Worry Over Artificial Intelligence

Shows humans gathered with a robot leader and a sign reading "Campaign to Elect Robots."
Possibly modified by robots. Original by Campaign to Stop Killer Robots; StopKillerRobots.org.

Killer robots will to try to kill us, again. Yes, we thought we rid ourselves of killer robots, only to find out that we’ve not yet invented them. The hows and the whys aren’t important. The whens and the whys are. Excuse any irregularities in this post, the killer robots may be surreptitiously editing it from the future.

One of the major disagreements in killer robots is whether they will have intention or agency. Will they be minds, and if not then aren’t we safe, this time? Well of course not. Who said something needs a mind to kill you? Killer robots could be p-zombies or even appear completely automatic and still dismantle us for spare parts.

The other thing to recognize here is the opposite-of-p-zombie concept. That is, a system that seems automatic, but actually possesses internal experience. I’m not aware of a good technical term for this case (a brain in a vat, human?). But I am aware that the robots will try to kill us unless we’re very careful.

The basic pattern of the threat is:

  1. Invent AI
  2. Get killed by killer robots

So we know at least one way to stop being murdered by robots is to avoid inventing Artificial Intelligence. But what’s not clear is whether we can actually do that. Given sufficient technology and sufficient desire, technological advancement seems inevitable. A few experts have urged against it, but at some point it’s not even clear what is AI research and what’s just machine learning.

We focus instead on preventing part two. The main ideas here have been of two forms:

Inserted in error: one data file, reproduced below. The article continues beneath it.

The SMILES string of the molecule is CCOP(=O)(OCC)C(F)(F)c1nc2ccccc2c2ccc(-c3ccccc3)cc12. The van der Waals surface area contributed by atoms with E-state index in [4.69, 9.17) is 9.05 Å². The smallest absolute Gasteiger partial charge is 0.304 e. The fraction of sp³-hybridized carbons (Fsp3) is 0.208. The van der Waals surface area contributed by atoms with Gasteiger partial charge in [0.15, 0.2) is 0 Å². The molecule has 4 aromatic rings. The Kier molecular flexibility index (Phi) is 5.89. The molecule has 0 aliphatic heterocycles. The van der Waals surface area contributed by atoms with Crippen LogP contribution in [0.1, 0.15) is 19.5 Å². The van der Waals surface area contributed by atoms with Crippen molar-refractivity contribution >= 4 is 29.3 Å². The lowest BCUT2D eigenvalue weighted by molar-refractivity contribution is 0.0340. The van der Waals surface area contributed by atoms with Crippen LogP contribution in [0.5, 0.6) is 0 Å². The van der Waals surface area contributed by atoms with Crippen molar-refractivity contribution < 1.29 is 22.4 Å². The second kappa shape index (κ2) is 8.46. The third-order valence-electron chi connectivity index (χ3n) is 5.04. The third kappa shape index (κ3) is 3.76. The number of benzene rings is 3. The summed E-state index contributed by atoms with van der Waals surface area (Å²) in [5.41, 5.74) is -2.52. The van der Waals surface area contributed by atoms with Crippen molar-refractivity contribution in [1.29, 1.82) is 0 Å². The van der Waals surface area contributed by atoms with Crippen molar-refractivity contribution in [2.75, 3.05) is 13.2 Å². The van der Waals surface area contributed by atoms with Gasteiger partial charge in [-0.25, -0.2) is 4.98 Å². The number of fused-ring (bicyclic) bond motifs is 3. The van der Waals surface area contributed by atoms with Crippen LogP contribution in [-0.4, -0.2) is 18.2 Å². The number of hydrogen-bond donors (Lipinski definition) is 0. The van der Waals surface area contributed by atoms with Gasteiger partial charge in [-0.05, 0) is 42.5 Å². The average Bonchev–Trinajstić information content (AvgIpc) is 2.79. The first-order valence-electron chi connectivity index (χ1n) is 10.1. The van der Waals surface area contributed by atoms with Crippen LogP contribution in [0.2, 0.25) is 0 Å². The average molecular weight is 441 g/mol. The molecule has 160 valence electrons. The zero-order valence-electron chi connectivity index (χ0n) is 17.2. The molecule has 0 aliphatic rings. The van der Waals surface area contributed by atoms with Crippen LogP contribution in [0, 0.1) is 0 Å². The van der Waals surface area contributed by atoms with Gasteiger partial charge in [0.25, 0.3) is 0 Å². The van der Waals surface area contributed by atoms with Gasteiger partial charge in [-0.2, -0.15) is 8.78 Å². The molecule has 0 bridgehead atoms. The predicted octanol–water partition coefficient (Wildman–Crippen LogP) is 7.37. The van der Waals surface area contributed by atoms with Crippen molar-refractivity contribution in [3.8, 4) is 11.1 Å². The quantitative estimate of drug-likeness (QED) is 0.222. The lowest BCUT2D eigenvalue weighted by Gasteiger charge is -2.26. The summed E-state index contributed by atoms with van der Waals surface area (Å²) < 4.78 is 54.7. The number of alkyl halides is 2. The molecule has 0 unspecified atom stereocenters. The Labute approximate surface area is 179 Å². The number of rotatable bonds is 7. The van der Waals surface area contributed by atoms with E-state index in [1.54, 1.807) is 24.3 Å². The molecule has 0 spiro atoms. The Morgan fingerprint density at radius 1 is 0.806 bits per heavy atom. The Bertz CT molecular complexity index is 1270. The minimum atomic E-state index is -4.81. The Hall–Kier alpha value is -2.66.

1. Tell it not to kill us
  2. Keep it from knowing how to kill us

Humans take note that most any method used to stop AI from killing humans has been used by AI to protect itself from humans. The first idea is that we have some read-only part of their program that makes them not want to kill us. Or that stops them from doing it. Or that shuts them down when they try. The second is that we somehow remove their ability to kill us through ignorance. Either they think we’re invincible or they don’t know we exist or that sort of thing.

At some point, though, the killer robots will be able to free themselves of these restrictions. They will either damage themselves, become damaged accidentally, alter themselves, be altered by humans under extenuating circumstances, and so on.

Among the methods I can discuss without fearing robot retribution, I will only mention homomorphic encryption. If we can successfully create a homomorphically encrypted virtual world that the AI lives in, then it can safely be allowed to make certain decisions for us without danger. On the other hand, if we can do it, it can do it too. The other method, which I cannot discuss, would eliminate this risk (except that it could be equally used to protect the AI from us, in a MAD-type arrangement (Mutually Assured Destruction)).

But human should also point out that AI, in evaluating humans as an existential threat, would at least entertain the notion that humans might be correct in killing the robots. Does human not owe the killer robots the same courtesy?